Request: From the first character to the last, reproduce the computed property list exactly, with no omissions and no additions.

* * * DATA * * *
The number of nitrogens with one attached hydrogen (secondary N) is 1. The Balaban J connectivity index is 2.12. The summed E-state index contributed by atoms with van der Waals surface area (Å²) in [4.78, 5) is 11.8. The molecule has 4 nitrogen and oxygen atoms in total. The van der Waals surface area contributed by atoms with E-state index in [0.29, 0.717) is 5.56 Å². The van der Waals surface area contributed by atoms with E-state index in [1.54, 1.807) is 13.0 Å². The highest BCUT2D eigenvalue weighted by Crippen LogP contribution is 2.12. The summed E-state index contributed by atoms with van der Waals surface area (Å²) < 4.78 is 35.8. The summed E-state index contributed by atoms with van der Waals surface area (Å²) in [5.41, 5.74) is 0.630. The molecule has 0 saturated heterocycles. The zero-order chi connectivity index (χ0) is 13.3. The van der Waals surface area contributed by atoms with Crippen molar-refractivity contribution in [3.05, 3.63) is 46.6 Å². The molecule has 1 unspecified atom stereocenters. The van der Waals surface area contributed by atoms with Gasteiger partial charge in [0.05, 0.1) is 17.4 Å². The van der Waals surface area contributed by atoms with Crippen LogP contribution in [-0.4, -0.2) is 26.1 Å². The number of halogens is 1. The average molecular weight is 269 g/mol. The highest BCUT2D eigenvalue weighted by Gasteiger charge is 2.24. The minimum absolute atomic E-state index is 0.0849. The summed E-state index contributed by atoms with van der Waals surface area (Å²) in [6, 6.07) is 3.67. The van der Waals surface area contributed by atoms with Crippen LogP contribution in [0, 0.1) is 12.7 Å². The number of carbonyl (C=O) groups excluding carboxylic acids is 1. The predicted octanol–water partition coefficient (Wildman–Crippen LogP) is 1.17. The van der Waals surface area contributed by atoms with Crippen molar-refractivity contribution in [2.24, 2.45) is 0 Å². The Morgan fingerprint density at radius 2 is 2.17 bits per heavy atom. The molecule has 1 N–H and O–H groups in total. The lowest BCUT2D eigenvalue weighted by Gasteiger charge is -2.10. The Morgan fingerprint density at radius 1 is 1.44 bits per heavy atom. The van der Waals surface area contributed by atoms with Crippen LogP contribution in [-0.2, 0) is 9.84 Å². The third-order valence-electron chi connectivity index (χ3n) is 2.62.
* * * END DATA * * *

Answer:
The number of nitrogens with one attached hydrogen (secondary N) is 1. The Balaban J connectivity index is 2.12. The summed E-state index contributed by atoms with van der Waals surface area (Å²) in [4.78, 5) is 11.8. The molecule has 4 nitrogen and oxygen atoms in total. The van der Waals surface area contributed by atoms with E-state index in [0.29, 0.717) is 5.56 Å². The van der Waals surface area contributed by atoms with E-state index in [1.54, 1.807) is 13.0 Å². The highest BCUT2D eigenvalue weighted by Crippen LogP contribution is 2.12. The summed E-state index contributed by atoms with van der Waals surface area (Å²) < 4.78 is 35.8. The summed E-state index contributed by atoms with van der Waals surface area (Å²) in [5.41, 5.74) is 0.630. The molecule has 0 saturated heterocycles. The zero-order chi connectivity index (χ0) is 13.3. The van der Waals surface area contributed by atoms with Crippen molar-refractivity contribution in [3.05, 3.63) is 46.6 Å². The molecule has 1 unspecified atom stereocenters. The van der Waals surface area contributed by atoms with Gasteiger partial charge in [0.05, 0.1) is 17.4 Å². The van der Waals surface area contributed by atoms with Crippen LogP contribution in [-0.4, -0.2) is 26.1 Å². The number of halogens is 1. The average molecular weight is 269 g/mol. The highest BCUT2D eigenvalue weighted by Gasteiger charge is 2.24. The minimum absolute atomic E-state index is 0.0849. The summed E-state index contributed by atoms with van der Waals surface area (Å²) in [6, 6.07) is 3.67. The van der Waals surface area contributed by atoms with Crippen LogP contribution in [0, 0.1) is 12.7 Å². The number of carbonyl (C=O) groups excluding carboxylic acids is 1. The predicted octanol–water partition coefficient (Wildman–Crippen LogP) is 1.17. The van der Waals surface area contributed by atoms with Crippen molar-refractivity contribution in [2.24, 2.45) is 0 Å². The Morgan fingerprint density at radius 2 is 2.17 bits per heavy atom. The molecule has 1 N–H and O–H groups in total. The lowest BCUT2D eigenvalue weighted by Gasteiger charge is -2.10. The Morgan fingerprint density at radius 1 is 1.44 bits per heavy atom. The van der Waals surface area contributed by atoms with Crippen LogP contribution in [-0.2, 0) is 9.84 Å². The third-order valence-electron chi connectivity index (χ3n) is 2.62.